Earthquakes are sudden tremors or vibrations that occur in the Earth’s crust. When tectonic plates are colliding or trying to slide past each other there is a build-up of pressure between the two plates in the Earth’s crust along what is called a fault line. This pressure is then suddenly released when the plates move at the fault line and cause a violent shaking of the earth’s surface in the form of an earthquake.


The point within the earth’s crust where the earthquake begins is called the focus. The focus can be tens of kilometres deep and it emits powerful shockwaves or tremors that shake the earth’s crust. As the shockwaves travel through the earth’s crust they spread out and become less powerful in much the same way as ripples in a pool spread out after a stone is thrown into the water.


The point on the earth’s surface directly above the focus is called the epicentre. The epicentre suffers the most powerful shockwaves and damage from an earthquake. Aftershocks are smaller tremors that occur after the main earthquake and can often cause weakened buildings to collapse.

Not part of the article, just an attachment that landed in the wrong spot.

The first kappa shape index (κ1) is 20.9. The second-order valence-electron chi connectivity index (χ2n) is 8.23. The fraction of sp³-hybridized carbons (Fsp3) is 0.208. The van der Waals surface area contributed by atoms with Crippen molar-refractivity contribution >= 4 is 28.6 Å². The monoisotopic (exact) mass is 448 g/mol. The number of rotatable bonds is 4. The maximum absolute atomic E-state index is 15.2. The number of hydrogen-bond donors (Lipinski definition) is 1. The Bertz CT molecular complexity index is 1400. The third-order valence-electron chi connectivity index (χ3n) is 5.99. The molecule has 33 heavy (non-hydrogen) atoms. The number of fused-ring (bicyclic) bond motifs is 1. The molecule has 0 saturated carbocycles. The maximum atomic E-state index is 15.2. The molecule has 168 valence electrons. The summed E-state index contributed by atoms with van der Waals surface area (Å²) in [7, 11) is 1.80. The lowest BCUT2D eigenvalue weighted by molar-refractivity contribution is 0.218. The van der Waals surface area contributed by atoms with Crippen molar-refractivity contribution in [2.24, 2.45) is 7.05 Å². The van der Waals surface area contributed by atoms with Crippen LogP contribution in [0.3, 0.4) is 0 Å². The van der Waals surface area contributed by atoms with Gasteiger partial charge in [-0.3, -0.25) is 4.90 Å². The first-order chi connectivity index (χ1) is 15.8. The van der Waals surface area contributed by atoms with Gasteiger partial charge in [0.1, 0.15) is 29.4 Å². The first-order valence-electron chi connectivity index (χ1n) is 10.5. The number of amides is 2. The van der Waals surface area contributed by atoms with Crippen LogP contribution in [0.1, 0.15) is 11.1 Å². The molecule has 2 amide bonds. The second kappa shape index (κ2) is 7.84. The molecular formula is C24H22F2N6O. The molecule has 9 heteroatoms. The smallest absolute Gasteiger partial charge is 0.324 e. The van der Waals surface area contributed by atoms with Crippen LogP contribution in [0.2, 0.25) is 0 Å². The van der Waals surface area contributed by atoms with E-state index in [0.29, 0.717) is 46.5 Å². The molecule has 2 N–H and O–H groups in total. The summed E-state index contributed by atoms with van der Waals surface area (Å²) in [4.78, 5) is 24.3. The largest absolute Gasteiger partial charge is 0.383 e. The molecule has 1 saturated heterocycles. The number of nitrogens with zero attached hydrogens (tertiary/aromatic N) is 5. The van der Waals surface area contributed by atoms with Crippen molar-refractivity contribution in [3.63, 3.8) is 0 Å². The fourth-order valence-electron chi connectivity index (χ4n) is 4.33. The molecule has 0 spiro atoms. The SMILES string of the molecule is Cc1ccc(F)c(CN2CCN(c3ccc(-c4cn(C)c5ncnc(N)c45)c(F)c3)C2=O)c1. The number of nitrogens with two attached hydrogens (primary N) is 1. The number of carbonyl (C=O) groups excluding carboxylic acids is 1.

Seismology is the scientific study of earthquakes. The ‘father of seismology’ was an Irishman from Dublin called Robert Mallet. He carried out scientific studies on seismology in the mid 1800’s using dynamite on Killiney Beach and is credited with inventing the words seismology and epicentre. Seismographs are instruments that are used for measuring the exact strength of an earthquake. For more on Robert Mallet and our National Seismic Network see the Dublin Institute for Advanced Studies website.

Richter Scale

The Richter Scale is used to show the strength of an earthquake and ranges from 1 to 12. Each unit on the Richter Scale is ten times more powerful than the previous one so an earthquake measuring 7 on the Richter Scale in ten times more powerful than one measuring 6.  

For more on earthquakes and real time monitoring see the Geofon Global Map